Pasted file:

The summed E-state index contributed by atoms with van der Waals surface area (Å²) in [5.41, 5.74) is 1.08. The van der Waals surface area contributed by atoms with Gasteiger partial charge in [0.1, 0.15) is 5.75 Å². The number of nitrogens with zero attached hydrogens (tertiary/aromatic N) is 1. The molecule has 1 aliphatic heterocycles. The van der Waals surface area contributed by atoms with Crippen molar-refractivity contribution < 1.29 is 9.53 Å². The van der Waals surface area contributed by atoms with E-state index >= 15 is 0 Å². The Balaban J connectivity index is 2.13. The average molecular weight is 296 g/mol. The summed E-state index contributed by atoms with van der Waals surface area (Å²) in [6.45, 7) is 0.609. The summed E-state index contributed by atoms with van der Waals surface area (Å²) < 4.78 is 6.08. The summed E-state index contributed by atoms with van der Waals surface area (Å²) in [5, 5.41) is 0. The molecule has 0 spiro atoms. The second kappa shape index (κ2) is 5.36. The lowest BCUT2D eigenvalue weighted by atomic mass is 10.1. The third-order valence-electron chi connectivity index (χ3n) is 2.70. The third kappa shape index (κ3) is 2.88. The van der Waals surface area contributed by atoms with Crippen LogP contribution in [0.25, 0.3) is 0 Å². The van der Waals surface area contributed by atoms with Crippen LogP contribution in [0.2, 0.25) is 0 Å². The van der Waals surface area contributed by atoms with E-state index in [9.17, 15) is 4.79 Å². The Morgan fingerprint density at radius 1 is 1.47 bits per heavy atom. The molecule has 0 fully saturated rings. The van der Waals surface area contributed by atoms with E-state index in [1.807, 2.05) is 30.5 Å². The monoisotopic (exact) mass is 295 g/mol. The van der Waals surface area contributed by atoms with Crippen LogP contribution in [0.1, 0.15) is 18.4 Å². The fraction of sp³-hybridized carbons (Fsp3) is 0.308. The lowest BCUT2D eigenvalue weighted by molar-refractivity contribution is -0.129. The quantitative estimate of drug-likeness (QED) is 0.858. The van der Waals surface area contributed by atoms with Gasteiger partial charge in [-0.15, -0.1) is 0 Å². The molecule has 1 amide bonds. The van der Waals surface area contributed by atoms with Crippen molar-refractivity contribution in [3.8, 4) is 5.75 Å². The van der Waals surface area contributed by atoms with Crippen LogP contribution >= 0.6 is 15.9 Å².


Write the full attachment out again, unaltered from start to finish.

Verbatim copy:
The summed E-state index contributed by atoms with van der Waals surface area (Å²) in [5.41, 5.74) is 1.08. The van der Waals surface area contributed by atoms with Gasteiger partial charge in [0.1, 0.15) is 5.75 Å². The number of nitrogens with zero attached hydrogens (tertiary/aromatic N) is 1. The molecule has 1 aliphatic heterocycles. The van der Waals surface area contributed by atoms with Crippen molar-refractivity contribution < 1.29 is 9.53 Å². The van der Waals surface area contributed by atoms with E-state index >= 15 is 0 Å². The Balaban J connectivity index is 2.13. The average molecular weight is 296 g/mol. The summed E-state index contributed by atoms with van der Waals surface area (Å²) in [6.45, 7) is 0.609. The summed E-state index contributed by atoms with van der Waals surface area (Å²) < 4.78 is 6.08. The summed E-state index contributed by atoms with van der Waals surface area (Å²) in [5, 5.41) is 0. The molecule has 0 spiro atoms. The second kappa shape index (κ2) is 5.36. The lowest BCUT2D eigenvalue weighted by atomic mass is 10.1. The third-order valence-electron chi connectivity index (χ3n) is 2.70. The third kappa shape index (κ3) is 2.88. The van der Waals surface area contributed by atoms with Crippen LogP contribution in [0.25, 0.3) is 0 Å². The van der Waals surface area contributed by atoms with Crippen LogP contribution in [0.2, 0.25) is 0 Å². The van der Waals surface area contributed by atoms with E-state index in [9.17, 15) is 4.79 Å². The Morgan fingerprint density at radius 1 is 1.47 bits per heavy atom. The molecule has 0 fully saturated rings. The van der Waals surface area contributed by atoms with E-state index in [1.807, 2.05) is 30.5 Å². The monoisotopic (exact) mass is 295 g/mol. The van der Waals surface area contributed by atoms with Crippen LogP contribution in [0.1, 0.15) is 18.4 Å². The fraction of sp³-hybridized carbons (Fsp3) is 0.308. The lowest BCUT2D eigenvalue weighted by molar-refractivity contribution is -0.129. The quantitative estimate of drug-likeness (QED) is 0.858. The van der Waals surface area contributed by atoms with Gasteiger partial charge in [-0.15, -0.1) is 0 Å². The molecule has 1 amide bonds. The van der Waals surface area contributed by atoms with Crippen molar-refractivity contribution in [3.8, 4) is 5.75 Å². The van der Waals surface area contributed by atoms with Crippen LogP contribution >= 0.6 is 15.9 Å².